Jennifer Irish honored for work in coastal engineering

It was a busy summer for Dr. Jennifer L. Irish, Professor of coastal engineering at Virginia Tech. Irish, who is an expert in storm surge dynamics, coastal hazard assessment, and nature-based infrastructure for coastal hazard mitigation, has been at Virginia Tech since 2011. She has published 50 journal articles and her work has been cited more than 2000 times.

Irish was named an American Society of Civil Engineers (ASCE) Fellow. ASCE members that are elected to Fellow status have made contributions and developed creative solutions that have enhanced lives. Only three percent of ASCE members hold this honor. In addition to her contributions to coastal hazard mitigation, physics of storm surge and related probabilistic surge hazard assessment, and impacts of sea-level rise at the coast, she has also held leadership roles in ASCE since 2005. Currently, she is Chair of ASCE’s Committee on Technical Advancement, a member of the Coastal Engineering Research Council, and associate editor of ASCE’s Journal of Waterway, Port, Coastal, and Ocean Engineering. For the full article on her honor as ASCE fellow, click here.

She was also appointed to the National Academy’s newest committee “Long-term Coastal Zone Dynamics: Interactions and Feedbacks between Natural and Human Processes and their Implications for the U.S. Coastline.” This committee will conduct a study to determine research needed to improve understanding of the interactions and feedbacks between long-term natural coastal dynamics and development, including energy-related infrastructure, along the U.S. Gulf of Mexico coastline. The study will identify gaps in scientific and technical understanding of interactions and feedbacks between physical processes and coastal development, and identify barriers to and opportunities for more effective communication among scientists and coastal stakeholders about improved monitoring, forecasting, mapping, and other data collection regarding long-term changes in U.S. coastlines. They also hope to define essential components of a research and development program based on the gaps found and set priorities for critical areas of research to increase understanding of long-term natural coast dynamics.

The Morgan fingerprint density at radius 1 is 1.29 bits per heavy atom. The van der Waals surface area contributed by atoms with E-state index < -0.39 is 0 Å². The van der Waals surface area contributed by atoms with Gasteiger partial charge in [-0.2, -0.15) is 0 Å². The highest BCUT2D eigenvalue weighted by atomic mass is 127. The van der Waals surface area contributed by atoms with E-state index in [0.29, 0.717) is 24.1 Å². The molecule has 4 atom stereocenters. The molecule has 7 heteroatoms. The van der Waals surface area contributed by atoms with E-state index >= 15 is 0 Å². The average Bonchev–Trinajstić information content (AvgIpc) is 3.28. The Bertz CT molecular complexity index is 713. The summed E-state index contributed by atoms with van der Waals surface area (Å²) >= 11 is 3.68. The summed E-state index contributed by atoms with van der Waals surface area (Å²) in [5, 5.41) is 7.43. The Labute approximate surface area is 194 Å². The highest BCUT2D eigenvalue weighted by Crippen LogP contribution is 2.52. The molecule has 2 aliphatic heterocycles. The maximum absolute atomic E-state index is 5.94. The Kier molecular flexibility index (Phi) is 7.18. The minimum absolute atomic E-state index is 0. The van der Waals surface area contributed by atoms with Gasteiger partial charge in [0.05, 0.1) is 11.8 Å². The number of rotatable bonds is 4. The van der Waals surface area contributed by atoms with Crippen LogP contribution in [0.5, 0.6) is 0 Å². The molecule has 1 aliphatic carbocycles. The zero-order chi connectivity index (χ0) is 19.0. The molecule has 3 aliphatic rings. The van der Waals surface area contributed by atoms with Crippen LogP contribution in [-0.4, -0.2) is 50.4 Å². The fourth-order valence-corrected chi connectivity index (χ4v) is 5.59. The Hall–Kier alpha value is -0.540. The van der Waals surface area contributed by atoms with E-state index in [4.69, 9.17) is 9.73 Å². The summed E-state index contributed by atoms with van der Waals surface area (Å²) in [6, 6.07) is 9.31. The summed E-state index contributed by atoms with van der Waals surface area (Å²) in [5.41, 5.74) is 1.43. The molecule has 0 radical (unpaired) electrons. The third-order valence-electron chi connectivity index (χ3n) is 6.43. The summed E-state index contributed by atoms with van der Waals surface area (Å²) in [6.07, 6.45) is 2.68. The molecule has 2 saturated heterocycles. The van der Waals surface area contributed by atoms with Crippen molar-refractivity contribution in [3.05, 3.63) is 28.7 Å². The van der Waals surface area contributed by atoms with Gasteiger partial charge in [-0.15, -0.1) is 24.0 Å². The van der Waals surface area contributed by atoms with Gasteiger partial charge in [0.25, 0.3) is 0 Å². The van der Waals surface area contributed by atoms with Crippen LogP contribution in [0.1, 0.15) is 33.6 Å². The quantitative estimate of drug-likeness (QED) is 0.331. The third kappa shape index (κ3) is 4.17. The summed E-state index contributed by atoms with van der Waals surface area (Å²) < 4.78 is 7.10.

Irish was also part of a team that received a $2.9 million National Science Foundation (NSF) Research Traineeship Grant. The Research Traineeship Program (NRT) is an NSF-wide effort to build new models for graduate education, while preparing the next generation of STEM graduate students to pursue a range of careers. The title of the project is “Disaster Resilience and Risk Management (DRRM) – Creating quantitative decision making frameworks for multi-dimensional and multi-scale analysis of hazard impact. The project is open to masters and doctoral-level students from all departments and will offer graduate students training in risk management and disaster resilience. Specifically, it will address the complexity of decision-making related to natural disasters such as hurricanes, tsunamis, and sea level rise, but also includes population growth, environmental change, and terrorism. For the full project abstract, click here.